Series: Dark Artifices #1
Publisher: Simon and Schuster
Date Published: March 8th 2016
Genres: Action & Adventure, Fantasy & Magic, Paranormal, Occult & Supernatural, Young Adult
Audiobook Length: 19 hours 45 minutes
Audiobook Narrator: Morena Baccarin
Description: The Shadowhunters of Los Angeles star in the first novel in Cassandra Clare’s newest series, The Dark Artifices, a sequel to the internationally bestselling Mortal Instruments series. Lady Midnight is a Shadowhunters novel.It’s been five years since the events of City of Heavenly Fire that brought the Shadowhunters to the brink of oblivion. Emma Carstairs is no longer a child in mourning, but a young woman bent on discovering what killed her parents and avenging her losses. Together with her parabatai Julian Blackthorn, Emma must learn to trust her head and her heart as she investigates a demonic plot that stretches across Los Angeles, from the Sunset Strip to the enchanted sea that pounds the beaches of Santa Monica. If only her heart didn’t lead her in treacherous directions… Making things even more complicated, Julian’s brother Mark—who was captured by the faeries five years ago—has been returned as a bargaining chip. The faeries are desperate to find out who is murdering their kind—and they need the Shadowhunters’ help to do it. But time works differently in faerie, so Mark has barely aged and doesn’t recognize his family. Can he ever truly return to them? Will the faeries really allow it? Glitz, glamours, and Shadowhunters abound in this heartrending opening to Cassandra Clare’s Dark Artifices series.
Lady Midnight is another story in the continuing saga of the Shadowhunters by Cassandra Clare. This time out, we learn about Emma Carstairs and Julian Blackthorn. Parabatai. Best friends. And maybe a little bit more. I have mixed feelings about Lady Midnight. Parts I did thoroughly enjoy. And parts that I’m still confused about, even after finishing the book. Let’s break it down, shall we?
Characters: I loved the characters. All of them.
Emma is the female equivalent of Jace in Lady Midnight. She’s sassy:
“I wasn’t planning on dumping Cameron. We were here, and he called, and his face showed up on my phone- well, actually a llama came up on my phone because I don’t actually have a picture of him so I just used a llama- and the llama made me so angry I just couldn’t help myself.” [Emma]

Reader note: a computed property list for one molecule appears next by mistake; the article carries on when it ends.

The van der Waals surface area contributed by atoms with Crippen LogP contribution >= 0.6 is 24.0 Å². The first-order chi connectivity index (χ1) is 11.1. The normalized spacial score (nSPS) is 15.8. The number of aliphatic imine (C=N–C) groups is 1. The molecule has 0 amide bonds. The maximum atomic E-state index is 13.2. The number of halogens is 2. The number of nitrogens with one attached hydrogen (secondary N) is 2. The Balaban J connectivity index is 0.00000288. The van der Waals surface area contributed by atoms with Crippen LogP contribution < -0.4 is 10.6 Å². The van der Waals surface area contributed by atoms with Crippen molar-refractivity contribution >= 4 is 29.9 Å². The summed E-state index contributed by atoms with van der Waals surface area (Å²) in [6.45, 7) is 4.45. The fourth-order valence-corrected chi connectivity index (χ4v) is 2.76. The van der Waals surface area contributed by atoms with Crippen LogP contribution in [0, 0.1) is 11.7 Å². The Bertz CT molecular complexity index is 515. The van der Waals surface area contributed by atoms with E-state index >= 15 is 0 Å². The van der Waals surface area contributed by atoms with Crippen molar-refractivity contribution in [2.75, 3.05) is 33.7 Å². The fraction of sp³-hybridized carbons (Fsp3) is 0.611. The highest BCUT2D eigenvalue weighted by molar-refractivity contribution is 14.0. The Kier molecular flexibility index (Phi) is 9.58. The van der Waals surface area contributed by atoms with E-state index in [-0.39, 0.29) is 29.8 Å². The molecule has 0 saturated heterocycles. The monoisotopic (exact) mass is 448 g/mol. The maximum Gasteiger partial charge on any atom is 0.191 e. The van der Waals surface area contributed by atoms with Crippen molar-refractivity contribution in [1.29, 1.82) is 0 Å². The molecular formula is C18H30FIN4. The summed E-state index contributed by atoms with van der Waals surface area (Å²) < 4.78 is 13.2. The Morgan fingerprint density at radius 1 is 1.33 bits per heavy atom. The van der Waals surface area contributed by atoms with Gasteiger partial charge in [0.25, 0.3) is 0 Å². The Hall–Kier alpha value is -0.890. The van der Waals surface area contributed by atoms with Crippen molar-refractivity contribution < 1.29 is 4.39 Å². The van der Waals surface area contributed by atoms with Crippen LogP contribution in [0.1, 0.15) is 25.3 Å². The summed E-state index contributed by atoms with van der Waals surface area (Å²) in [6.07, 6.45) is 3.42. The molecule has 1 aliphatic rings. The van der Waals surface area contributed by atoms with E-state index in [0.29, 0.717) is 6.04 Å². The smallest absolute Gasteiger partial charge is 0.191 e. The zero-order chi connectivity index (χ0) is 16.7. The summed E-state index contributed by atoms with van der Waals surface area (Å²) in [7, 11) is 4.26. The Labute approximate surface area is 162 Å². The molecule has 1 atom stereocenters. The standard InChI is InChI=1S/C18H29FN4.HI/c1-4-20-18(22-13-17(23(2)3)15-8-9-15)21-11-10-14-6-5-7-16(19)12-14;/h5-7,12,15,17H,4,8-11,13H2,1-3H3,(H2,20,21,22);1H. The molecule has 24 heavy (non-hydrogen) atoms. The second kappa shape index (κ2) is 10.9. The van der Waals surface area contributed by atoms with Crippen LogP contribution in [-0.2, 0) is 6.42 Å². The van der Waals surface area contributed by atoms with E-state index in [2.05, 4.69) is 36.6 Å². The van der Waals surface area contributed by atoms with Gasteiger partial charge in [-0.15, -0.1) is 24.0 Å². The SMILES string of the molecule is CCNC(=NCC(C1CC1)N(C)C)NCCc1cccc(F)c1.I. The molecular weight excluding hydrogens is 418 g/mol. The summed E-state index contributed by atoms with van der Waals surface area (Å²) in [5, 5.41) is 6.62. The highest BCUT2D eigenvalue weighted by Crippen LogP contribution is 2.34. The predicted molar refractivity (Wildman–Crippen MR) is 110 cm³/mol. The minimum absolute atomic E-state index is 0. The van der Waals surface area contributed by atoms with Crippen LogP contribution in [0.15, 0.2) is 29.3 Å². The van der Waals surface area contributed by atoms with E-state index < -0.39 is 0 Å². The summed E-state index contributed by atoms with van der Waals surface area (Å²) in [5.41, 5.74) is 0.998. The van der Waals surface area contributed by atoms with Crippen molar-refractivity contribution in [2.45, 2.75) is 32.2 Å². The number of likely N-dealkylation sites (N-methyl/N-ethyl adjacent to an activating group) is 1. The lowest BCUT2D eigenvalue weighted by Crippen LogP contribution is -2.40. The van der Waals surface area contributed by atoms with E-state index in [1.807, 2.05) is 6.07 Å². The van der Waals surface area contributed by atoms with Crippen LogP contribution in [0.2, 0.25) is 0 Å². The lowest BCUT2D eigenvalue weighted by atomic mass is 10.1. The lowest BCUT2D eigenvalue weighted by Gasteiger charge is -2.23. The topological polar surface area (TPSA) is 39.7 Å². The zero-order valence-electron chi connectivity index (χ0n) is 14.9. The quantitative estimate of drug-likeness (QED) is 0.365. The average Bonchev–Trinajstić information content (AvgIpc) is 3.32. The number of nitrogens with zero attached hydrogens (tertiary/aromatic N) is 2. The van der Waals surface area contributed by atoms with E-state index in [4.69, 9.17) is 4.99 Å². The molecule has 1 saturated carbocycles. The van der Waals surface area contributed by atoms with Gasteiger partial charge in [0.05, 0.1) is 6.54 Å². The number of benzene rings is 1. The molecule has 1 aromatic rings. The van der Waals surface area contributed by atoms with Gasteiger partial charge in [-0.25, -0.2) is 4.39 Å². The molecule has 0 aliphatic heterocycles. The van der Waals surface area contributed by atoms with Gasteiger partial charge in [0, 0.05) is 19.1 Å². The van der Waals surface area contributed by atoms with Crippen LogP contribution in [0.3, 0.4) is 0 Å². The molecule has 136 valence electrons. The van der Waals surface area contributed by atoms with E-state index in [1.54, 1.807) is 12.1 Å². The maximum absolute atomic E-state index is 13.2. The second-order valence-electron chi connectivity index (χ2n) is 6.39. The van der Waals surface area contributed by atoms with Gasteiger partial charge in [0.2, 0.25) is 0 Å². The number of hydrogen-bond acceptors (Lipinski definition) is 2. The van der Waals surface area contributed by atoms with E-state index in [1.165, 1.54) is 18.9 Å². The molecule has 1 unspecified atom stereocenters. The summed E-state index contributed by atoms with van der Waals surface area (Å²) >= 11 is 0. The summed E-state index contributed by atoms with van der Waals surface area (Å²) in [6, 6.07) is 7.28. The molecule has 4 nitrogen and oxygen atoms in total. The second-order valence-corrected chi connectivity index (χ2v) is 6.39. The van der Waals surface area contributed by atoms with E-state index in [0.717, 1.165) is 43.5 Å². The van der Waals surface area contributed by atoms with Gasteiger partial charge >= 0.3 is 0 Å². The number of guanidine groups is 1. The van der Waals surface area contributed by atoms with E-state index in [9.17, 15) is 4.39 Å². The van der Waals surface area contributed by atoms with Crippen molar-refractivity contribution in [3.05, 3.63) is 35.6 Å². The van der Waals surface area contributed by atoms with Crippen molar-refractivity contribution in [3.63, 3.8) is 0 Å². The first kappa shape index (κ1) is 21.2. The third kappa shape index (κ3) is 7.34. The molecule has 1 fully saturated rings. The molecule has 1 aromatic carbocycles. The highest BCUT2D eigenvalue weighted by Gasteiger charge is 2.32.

“Bad time to be a llama.” [Cristina]
“Is there ever a good time, really?” [Emma]
She’s reckless. And she’s a warrior. Without Jace’s broodiness. She’s been training to be a warrior since she was 12. And usually has the bruises to prove it. If you need some demon butt kicking done, Emma is the one to call.
Julian is the steady one of the pair. He’s sacrificing everything to raise his younger siblings. And himself and Emma for that matter. From the age of 12 no less. And when anything happens to Emma or the children, he’s there to protect them. And when he calls Octavian his baby, not the baby, my heart hurt for Julian. No teenager should have to raise their siblings.
Of the two main characters, I was more emotionally invested in Julian, even as the story is told from Emma’s point of view. I also loved the other Blackthorns. Mark, just returned from the Fae, and not used to humans. Tiberius and Dru. And it was great to read the scenes with Jem and Tessa, Clary and Jace, and of course Magnus.
Narration: I’ll say this for Ms. Clare’s audiobooks. She does pick excellent narrators. If you are even remotely familiar with Morena Baccarin, you’ll totally understand why.
She does a great job with the different voices, especially Emma and Cristina. And if you aren’t familiar with her, get yourself to Firefly, Deadpool, Stargate SG-1, or any other number of places watch her in action!
The ending: No spoilers here. But the ending of Lady Midnight was gut-wrenching. Heart-aching. And definitive. With an brief epilogue to set up the next book in the series. I think the whole book was worth it for the ending alone.
Now here’s where things get sticky.
The Plot: I’m not even sure what the main point of Lady Midnight is. There isn’t even a Plot A and Plot B. It’s more like Plot A, B, C, D, and E. And the scattered-ness of the plot drove me crazy. Sure, everything is tied up at the end. It was just a very windy road to get there.
The Writing: Ms. Clare spends an inordinate amount of time explaining various aspects of the Shadowhunter world. Stelle. Idris. The Accords. But then she drops major bombs like, oh yeah, Clary has a parabatai. WHAT. Where did I miss that? I’ve read the main books. But not all of the short stories. I’m sure Ms. Clare was trying to introduce topics from the other books to new readers, and give them the necessary background. I can totally accept this. But then the random bits from the short-stories were just jarring. Either explain everything. Or explain nothing. Not both.
My overall recommendation would be to read Lady Midnight. Especially if you are a fan of the other Shadowhunter stories.